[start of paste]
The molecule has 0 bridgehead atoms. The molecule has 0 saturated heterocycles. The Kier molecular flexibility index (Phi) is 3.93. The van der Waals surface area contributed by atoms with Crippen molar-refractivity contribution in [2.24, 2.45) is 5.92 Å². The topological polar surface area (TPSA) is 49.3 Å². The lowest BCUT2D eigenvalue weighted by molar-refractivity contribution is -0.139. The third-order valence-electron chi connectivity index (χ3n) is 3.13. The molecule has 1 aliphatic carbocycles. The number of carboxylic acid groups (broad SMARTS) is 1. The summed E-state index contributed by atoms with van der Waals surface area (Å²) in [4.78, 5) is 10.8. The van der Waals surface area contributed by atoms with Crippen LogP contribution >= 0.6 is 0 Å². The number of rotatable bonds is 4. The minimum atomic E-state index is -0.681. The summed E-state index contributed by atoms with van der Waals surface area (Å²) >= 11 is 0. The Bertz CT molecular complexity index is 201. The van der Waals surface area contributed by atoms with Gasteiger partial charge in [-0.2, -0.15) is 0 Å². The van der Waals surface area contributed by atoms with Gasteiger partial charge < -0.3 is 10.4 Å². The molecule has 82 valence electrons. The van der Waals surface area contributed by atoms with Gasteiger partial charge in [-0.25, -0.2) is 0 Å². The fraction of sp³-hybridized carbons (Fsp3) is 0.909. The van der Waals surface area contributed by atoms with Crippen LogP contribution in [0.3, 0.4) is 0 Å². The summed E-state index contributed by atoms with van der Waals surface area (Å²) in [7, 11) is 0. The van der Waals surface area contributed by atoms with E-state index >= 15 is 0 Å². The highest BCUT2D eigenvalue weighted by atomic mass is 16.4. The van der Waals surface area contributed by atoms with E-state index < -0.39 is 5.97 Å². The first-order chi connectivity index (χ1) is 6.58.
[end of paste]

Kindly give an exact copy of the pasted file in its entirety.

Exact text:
The molecule has 0 bridgehead atoms. The molecule has 0 saturated heterocycles. The Kier molecular flexibility index (Phi) is 3.93. The van der Waals surface area contributed by atoms with Crippen molar-refractivity contribution in [2.24, 2.45) is 5.92 Å². The topological polar surface area (TPSA) is 49.3 Å². The lowest BCUT2D eigenvalue weighted by molar-refractivity contribution is -0.139. The third-order valence-electron chi connectivity index (χ3n) is 3.13. The molecule has 1 aliphatic carbocycles. The number of carboxylic acid groups (broad SMARTS) is 1. The summed E-state index contributed by atoms with van der Waals surface area (Å²) in [4.78, 5) is 10.8. The van der Waals surface area contributed by atoms with Crippen LogP contribution >= 0.6 is 0 Å². The number of rotatable bonds is 4. The minimum atomic E-state index is -0.681. The summed E-state index contributed by atoms with van der Waals surface area (Å²) >= 11 is 0. The Bertz CT molecular complexity index is 201. The van der Waals surface area contributed by atoms with Gasteiger partial charge in [-0.2, -0.15) is 0 Å². The van der Waals surface area contributed by atoms with Gasteiger partial charge < -0.3 is 10.4 Å². The molecule has 82 valence electrons. The van der Waals surface area contributed by atoms with Gasteiger partial charge in [-0.25, -0.2) is 0 Å². The fraction of sp³-hybridized carbons (Fsp3) is 0.909. The van der Waals surface area contributed by atoms with Crippen LogP contribution in [0.3, 0.4) is 0 Å². The summed E-state index contributed by atoms with van der Waals surface area (Å²) in [7, 11) is 0. The van der Waals surface area contributed by atoms with E-state index >= 15 is 0 Å². The highest BCUT2D eigenvalue weighted by atomic mass is 16.4. The van der Waals surface area contributed by atoms with E-state index < -0.39 is 5.97 Å². The first-order chi connectivity index (χ1) is 6.58.